Friday, April 5, 2013

By the hour

"Too high of expectations for happiness? I want to not have to live pay check to pay check. I don't want to have to know that if I lose my hourly job, I can't pay rent and I can't make a loan payments. That doesn't seem like too much to ask."

I had a fun night out with some old work friends, friends I've bonded with over the years as we worked side-by-side at hourly paid jobs. They are smart, funny, beautiful, and have outstanding work ethic. I like and respect them a lot. Our lives have panned out in similar fashions as we all want more than money of our jobs and are working full-time by the hour to pursue that.

I guess working at an hourly wage in college was less worrisome because I, in a sense, had the world in my hands. The possibilities and promise were endless. I was a student. That was my title and my job. Now that I'm graduated and am not where I want to be, hourly work is welcome but budgeted to the penny. I now not only worry about rent and groceries but also loan payments and my future.

Last night was the first night I saw my situation as a precarious one. It's true. I don't have a contract and I could potentially lose most of my hours once summer hits. I always deal with and accept it but should I really have to? It's a tough situation for me to even have thoughts about because firstly, I really like my teaching job. Secondly, I'm not living my dream from college in part to a decision that the timing wasn't right.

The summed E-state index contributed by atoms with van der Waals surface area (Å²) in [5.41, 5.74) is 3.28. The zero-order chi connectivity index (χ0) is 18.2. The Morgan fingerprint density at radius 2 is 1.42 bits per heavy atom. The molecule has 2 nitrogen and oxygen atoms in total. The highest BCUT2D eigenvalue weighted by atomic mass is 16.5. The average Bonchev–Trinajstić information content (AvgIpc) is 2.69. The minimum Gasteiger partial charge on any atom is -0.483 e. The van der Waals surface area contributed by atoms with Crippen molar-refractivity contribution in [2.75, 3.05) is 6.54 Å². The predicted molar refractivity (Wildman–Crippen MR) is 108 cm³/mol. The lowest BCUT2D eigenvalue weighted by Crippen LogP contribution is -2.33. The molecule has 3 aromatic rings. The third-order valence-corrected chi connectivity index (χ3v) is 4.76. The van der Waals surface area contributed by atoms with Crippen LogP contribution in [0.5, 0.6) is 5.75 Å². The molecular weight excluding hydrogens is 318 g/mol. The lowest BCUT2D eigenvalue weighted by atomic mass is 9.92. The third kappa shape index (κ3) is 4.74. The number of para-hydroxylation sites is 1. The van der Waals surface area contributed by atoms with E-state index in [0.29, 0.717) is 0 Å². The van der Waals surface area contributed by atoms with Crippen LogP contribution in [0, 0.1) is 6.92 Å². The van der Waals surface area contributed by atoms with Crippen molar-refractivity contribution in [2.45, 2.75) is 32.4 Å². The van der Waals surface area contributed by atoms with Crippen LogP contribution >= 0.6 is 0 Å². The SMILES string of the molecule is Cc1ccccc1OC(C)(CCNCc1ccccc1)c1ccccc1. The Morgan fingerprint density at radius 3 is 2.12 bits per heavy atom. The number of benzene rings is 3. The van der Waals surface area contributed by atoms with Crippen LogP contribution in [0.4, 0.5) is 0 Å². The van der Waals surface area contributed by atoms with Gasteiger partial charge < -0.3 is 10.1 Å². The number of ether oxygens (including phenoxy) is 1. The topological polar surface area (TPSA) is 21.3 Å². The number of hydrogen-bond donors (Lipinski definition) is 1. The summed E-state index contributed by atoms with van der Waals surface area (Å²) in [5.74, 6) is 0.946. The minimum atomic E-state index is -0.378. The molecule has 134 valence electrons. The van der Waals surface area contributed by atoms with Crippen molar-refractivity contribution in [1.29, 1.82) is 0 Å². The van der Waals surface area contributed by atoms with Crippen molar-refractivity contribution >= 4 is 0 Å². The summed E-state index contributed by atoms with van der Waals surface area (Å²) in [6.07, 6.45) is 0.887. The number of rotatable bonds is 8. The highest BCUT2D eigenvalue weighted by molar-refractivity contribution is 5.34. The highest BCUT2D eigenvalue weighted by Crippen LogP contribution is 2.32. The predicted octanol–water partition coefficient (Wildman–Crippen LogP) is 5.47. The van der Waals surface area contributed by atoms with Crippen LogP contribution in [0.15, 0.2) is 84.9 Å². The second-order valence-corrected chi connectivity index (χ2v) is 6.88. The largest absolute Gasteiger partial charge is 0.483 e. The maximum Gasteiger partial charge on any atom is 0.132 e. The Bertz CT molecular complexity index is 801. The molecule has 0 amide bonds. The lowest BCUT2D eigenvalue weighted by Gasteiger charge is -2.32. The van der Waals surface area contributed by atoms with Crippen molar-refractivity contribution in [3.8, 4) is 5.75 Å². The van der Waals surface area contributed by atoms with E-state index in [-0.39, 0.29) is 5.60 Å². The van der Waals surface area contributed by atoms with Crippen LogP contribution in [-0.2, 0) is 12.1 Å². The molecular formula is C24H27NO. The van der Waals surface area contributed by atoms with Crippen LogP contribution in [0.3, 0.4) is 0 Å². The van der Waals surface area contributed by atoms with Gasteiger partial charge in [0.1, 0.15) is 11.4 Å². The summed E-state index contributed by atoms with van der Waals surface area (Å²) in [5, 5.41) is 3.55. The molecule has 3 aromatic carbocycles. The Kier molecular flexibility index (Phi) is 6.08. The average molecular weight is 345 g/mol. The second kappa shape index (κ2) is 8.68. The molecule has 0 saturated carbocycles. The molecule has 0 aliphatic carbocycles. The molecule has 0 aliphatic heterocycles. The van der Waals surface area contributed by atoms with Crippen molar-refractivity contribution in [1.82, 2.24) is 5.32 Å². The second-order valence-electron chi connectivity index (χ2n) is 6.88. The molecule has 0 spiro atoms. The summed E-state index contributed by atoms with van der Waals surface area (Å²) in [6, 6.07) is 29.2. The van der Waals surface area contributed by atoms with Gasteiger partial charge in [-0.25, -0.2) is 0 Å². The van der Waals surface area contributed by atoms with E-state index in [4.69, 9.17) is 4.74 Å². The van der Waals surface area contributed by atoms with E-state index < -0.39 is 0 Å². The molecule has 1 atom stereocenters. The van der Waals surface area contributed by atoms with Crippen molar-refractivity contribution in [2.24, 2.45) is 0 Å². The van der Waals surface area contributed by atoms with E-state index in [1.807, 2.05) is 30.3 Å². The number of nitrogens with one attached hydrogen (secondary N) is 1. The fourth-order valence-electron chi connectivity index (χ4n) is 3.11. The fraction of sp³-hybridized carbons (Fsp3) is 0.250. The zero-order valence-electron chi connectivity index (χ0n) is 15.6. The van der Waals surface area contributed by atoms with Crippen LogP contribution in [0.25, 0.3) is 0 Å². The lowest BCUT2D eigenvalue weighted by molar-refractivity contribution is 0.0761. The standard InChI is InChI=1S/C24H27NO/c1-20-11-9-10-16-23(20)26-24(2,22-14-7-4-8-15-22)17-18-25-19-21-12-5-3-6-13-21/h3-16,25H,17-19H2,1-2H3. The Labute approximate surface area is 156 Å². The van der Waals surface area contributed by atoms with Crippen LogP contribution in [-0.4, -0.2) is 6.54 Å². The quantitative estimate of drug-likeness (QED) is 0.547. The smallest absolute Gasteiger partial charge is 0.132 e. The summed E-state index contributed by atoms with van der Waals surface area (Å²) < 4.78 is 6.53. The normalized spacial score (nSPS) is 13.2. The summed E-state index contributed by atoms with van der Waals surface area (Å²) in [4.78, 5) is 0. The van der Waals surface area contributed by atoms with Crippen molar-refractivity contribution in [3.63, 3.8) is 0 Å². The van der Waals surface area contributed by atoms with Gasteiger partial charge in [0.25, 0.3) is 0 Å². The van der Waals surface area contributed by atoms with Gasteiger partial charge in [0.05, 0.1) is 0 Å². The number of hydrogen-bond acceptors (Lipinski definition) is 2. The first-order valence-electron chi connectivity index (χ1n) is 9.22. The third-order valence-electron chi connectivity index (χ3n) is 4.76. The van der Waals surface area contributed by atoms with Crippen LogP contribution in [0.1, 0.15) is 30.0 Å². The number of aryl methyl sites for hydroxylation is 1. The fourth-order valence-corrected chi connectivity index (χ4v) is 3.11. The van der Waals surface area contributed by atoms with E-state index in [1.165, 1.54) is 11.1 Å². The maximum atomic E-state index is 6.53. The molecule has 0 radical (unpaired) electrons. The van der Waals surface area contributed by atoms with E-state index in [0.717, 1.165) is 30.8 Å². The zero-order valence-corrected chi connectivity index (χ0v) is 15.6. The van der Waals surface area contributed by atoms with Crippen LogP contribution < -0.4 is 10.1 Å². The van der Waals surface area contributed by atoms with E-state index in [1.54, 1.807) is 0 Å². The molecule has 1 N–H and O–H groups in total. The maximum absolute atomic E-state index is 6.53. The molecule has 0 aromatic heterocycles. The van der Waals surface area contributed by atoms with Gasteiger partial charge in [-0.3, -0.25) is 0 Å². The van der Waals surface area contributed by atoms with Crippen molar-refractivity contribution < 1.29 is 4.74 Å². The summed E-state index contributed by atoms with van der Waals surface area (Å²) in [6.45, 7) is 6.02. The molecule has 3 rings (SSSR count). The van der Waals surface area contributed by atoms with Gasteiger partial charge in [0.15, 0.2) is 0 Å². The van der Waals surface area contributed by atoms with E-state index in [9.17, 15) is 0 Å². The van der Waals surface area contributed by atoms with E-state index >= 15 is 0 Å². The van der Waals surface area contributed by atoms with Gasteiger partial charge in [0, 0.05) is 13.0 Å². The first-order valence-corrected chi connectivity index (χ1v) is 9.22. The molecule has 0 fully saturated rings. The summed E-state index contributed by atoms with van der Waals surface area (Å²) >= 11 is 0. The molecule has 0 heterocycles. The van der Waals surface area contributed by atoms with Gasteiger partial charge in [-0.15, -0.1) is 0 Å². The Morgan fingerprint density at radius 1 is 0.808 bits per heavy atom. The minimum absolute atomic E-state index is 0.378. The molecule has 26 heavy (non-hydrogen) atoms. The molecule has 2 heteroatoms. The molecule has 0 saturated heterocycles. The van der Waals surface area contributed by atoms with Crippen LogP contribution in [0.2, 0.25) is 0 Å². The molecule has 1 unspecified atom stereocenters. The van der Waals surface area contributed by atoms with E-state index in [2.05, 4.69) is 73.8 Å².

My small taste of the production life, working on a reality TV show, was life-changing. The people alone were amazing, incredibly talented, and passionate about film and life. In working, I was sincerely happy and had never been more myself -- in my element. But I also realized what it took for all my newfound friends and heroes to get where they were, and I wasn't sure I wanted that quite yet. The hard work and dedication aren't what scared me; it was thinking I would be running and running to get onto this moving train that was going someplace I didn't want to go. Perhaps I wouldn't mind that destination in the end, but there's beauty in the choice.

That was tough for me. I still want to work in film but I feel I need to get a better grip on my life and who I am before I devote the time and make those sacrifices. I don't want to go along for the ride. So, I decided to trust my gut. I know when the time comes, I'll just do it. I'll move to California and sleep on couches or floors if I have to. But I'm not going to do that until I feel it's right.

It's my career path and I firmly believe all will work out, especially if I trust my instincts. So I suppose choosing this life that I have right now - with a little bit of luck - has kept me from feeling too cheated. I know I'm not always going to be satisfied with where I am and that I need to be careful about getting comfortable (because I still have big plans). And that's not even the point I'm trying to spit out -- it was just nice to be understood. Not having that financial security blows and it is unstable because it is what it is. I get it. My friends get it. We ate some $2 tacos and 99 cent margaritas. Facts and numbers, by the hour.

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